On Wednesday, the Turkish parliament with a show of hands approved another blatantly anti-democratic piece of legislation. It authorizes the Director of Telecommunications (TIB) to block websites at will with no judicial oversight. A single person can shut down any webpage or site. Servers that do not comply are fined. The legislation also requires Internet providers to keep records of every individual’s internet use over two years and to make that information available to the authorities. Users would be unaware of what information is being gathered about their Internet use and what is done with it. The possibilities for abuse are legion.
Although the AKP claims it is acting in the interest of protecting “family, children, and youth,” it is obvious to everyone that the law was passed in order to plug alternative news sources, now that the Turkish press has been cowed into obedience, from publishing information about the corruption cases against PM Erdogan and his circle. Evidence has been leaked over Internet-based news sites that are the refuge of often prominent journalists who have been fired from mainstream papers for doing their job and reporting the news.
The corruption cases led to arrests of people high in PM Erdogan’s circle, the resignation of several ministers and others. Instead of calling for an independent inquiry, however, the prime minister instead in spectacular fashion tried to squash the case by firing or moving prosecutors and thousands of police. He has blamed “outside enemies” like the US and “inside enemies” like Gulen’s Hizmet movement for orchestrating all of this, from Gezi to the corruption cases, to the decline of the economy. The corruption cases have languished, despite evidence and the testimony of whistle blowers, and police are refusing to carry out arrest orders.
It is noteworthy that the prime minister, to my knowledge, hasn’t actually said that there is no fire where the smoke is billowing fast and furious, that is, that there is no corruption. Only that the allegations were brought by people with evil intentions against him and against Turkey. In this rationale, he is reviving the 20th-century Turkish threat paradigm that basically blames everything that goes wrong in Turkey, all the way down to construction accidents, on “outside enemies” wishing Turkey harm. Wasn’t one of AKP’s early campaign slogans about responsibility?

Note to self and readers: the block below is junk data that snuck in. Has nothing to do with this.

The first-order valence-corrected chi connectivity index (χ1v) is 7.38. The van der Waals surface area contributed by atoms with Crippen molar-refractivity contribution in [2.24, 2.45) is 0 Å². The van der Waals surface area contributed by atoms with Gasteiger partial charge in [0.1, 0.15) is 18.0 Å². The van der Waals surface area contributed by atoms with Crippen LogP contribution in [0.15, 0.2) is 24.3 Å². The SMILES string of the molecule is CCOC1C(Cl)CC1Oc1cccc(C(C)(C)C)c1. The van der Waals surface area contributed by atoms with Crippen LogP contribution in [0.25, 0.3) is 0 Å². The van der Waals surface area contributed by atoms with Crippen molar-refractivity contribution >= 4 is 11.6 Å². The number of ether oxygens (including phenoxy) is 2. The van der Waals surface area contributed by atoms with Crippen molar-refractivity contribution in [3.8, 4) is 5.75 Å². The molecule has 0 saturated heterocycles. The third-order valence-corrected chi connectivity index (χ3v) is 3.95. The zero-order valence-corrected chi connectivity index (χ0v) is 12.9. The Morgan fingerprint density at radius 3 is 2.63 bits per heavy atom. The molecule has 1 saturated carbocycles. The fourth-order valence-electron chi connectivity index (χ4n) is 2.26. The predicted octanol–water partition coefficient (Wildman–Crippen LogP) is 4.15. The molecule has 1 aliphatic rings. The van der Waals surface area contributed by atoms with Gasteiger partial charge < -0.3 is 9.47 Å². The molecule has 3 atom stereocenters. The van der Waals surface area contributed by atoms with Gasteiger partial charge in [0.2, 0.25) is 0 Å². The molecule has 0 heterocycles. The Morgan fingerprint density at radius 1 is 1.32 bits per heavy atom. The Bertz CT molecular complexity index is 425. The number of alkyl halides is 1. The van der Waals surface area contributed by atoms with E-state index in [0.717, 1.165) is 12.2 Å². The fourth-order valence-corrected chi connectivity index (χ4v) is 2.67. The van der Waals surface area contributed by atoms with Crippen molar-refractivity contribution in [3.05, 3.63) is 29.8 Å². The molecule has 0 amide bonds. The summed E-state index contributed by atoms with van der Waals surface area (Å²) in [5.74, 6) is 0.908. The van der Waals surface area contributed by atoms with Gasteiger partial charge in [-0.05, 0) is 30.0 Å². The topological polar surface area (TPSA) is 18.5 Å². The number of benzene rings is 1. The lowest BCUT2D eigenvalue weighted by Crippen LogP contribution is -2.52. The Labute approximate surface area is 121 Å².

The law censoring the Internet still needs to be signed by President Gul. This will be another test of Gul’s democratic chops. He failed the last test when he signed a law that forbade medical personnel from assisting the wounded without government approval, a damaging law that was developed solely in order to stop assistance to demonstrators but that might have a chilling effect on medical assistance in times of emergency, like an earthquake. (Although the medical association has said it would not comply.) And to my great surprise, President Gul signed it. Will he sign the law censoring the Internet? Probably. My faith in President Gul as a leader with backbone fades from day to day.
What all of these recent events have in common is a lack of respect for law and judicial process. The law is a stick used by one group to bludgeon another. And if that doesn’t work, the law is entirely bypassed with no apology. (Setting a precedent for lawlessness, by the way, the downstream effect of which will be felt in society at all levels.) Turkey should worry not about becoming Iran, but about becoming Italy under Berlusconi. The outside world won’t fear Turkey, it will roll its eyes at a country’s ability to wallow in self-delusion. If PM Erodogan ever starts dying his hair, watch out.